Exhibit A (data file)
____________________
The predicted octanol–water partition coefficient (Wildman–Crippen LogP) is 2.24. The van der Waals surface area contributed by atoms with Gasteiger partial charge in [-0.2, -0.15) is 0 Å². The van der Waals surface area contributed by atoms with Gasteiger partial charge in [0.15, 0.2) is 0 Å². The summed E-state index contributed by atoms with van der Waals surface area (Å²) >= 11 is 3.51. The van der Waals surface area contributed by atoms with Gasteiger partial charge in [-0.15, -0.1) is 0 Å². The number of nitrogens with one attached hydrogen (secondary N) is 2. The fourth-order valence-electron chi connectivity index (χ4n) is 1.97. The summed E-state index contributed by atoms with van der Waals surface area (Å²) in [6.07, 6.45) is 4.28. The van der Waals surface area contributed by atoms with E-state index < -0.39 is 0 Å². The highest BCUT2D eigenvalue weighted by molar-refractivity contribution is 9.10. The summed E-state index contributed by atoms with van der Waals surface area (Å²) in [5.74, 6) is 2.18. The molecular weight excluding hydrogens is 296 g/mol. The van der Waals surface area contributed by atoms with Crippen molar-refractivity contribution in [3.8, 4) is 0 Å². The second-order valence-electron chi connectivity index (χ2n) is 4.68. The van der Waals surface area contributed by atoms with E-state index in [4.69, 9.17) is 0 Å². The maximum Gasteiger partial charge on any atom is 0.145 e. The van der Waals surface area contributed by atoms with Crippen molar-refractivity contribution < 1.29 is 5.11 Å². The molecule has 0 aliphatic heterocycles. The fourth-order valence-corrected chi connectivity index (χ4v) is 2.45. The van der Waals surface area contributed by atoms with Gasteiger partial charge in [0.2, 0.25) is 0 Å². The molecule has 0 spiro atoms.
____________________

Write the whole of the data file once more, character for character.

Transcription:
The predicted octanol–water partition coefficient (Wildman–Crippen LogP) is 2.24. The van der Waals surface area contributed by atoms with Gasteiger partial charge in [-0.2, -0.15) is 0 Å². The van der Waals surface area contributed by atoms with Gasteiger partial charge in [0.15, 0.2) is 0 Å². The summed E-state index contributed by atoms with van der Waals surface area (Å²) >= 11 is 3.51. The van der Waals surface area contributed by atoms with Gasteiger partial charge in [-0.15, -0.1) is 0 Å². The number of nitrogens with one attached hydrogen (secondary N) is 2. The fourth-order valence-electron chi connectivity index (χ4n) is 1.97. The summed E-state index contributed by atoms with van der Waals surface area (Å²) in [6.07, 6.45) is 4.28. The van der Waals surface area contributed by atoms with E-state index < -0.39 is 0 Å². The highest BCUT2D eigenvalue weighted by molar-refractivity contribution is 9.10. The summed E-state index contributed by atoms with van der Waals surface area (Å²) in [5.74, 6) is 2.18. The molecular weight excluding hydrogens is 296 g/mol. The van der Waals surface area contributed by atoms with Crippen molar-refractivity contribution in [3.8, 4) is 0 Å². The second-order valence-electron chi connectivity index (χ2n) is 4.68. The van der Waals surface area contributed by atoms with E-state index in [4.69, 9.17) is 0 Å². The maximum Gasteiger partial charge on any atom is 0.145 e. The van der Waals surface area contributed by atoms with Crippen molar-refractivity contribution < 1.29 is 5.11 Å². The molecule has 0 aliphatic heterocycles. The fourth-order valence-corrected chi connectivity index (χ4v) is 2.45. The van der Waals surface area contributed by atoms with Gasteiger partial charge in [0.2, 0.25) is 0 Å². The molecule has 0 spiro atoms.